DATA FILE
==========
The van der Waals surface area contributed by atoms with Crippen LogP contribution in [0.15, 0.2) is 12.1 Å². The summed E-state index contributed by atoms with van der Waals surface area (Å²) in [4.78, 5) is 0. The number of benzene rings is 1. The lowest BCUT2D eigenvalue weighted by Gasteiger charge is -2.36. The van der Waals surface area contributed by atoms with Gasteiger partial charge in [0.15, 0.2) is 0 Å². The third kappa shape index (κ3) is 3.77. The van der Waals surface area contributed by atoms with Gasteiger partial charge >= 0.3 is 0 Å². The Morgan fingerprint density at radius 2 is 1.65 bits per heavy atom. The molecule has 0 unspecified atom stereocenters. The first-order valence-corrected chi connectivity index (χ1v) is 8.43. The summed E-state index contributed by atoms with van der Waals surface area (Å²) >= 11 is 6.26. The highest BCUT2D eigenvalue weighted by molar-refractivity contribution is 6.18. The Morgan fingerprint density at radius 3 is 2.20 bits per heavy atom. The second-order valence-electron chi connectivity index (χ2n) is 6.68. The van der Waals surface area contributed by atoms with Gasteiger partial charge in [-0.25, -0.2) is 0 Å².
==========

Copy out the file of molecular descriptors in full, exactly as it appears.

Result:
The van der Waals surface area contributed by atoms with Crippen LogP contribution in [0.15, 0.2) is 12.1 Å². The summed E-state index contributed by atoms with van der Waals surface area (Å²) in [4.78, 5) is 0. The number of benzene rings is 1. The lowest BCUT2D eigenvalue weighted by Gasteiger charge is -2.36. The van der Waals surface area contributed by atoms with Gasteiger partial charge in [0.15, 0.2) is 0 Å². The third kappa shape index (κ3) is 3.77. The van der Waals surface area contributed by atoms with Gasteiger partial charge >= 0.3 is 0 Å². The Morgan fingerprint density at radius 2 is 1.65 bits per heavy atom. The molecule has 0 unspecified atom stereocenters. The first-order valence-corrected chi connectivity index (χ1v) is 8.43. The summed E-state index contributed by atoms with van der Waals surface area (Å²) >= 11 is 6.26. The highest BCUT2D eigenvalue weighted by molar-refractivity contribution is 6.18. The Morgan fingerprint density at radius 3 is 2.20 bits per heavy atom. The second-order valence-electron chi connectivity index (χ2n) is 6.68. The van der Waals surface area contributed by atoms with Gasteiger partial charge in [-0.25, -0.2) is 0 Å².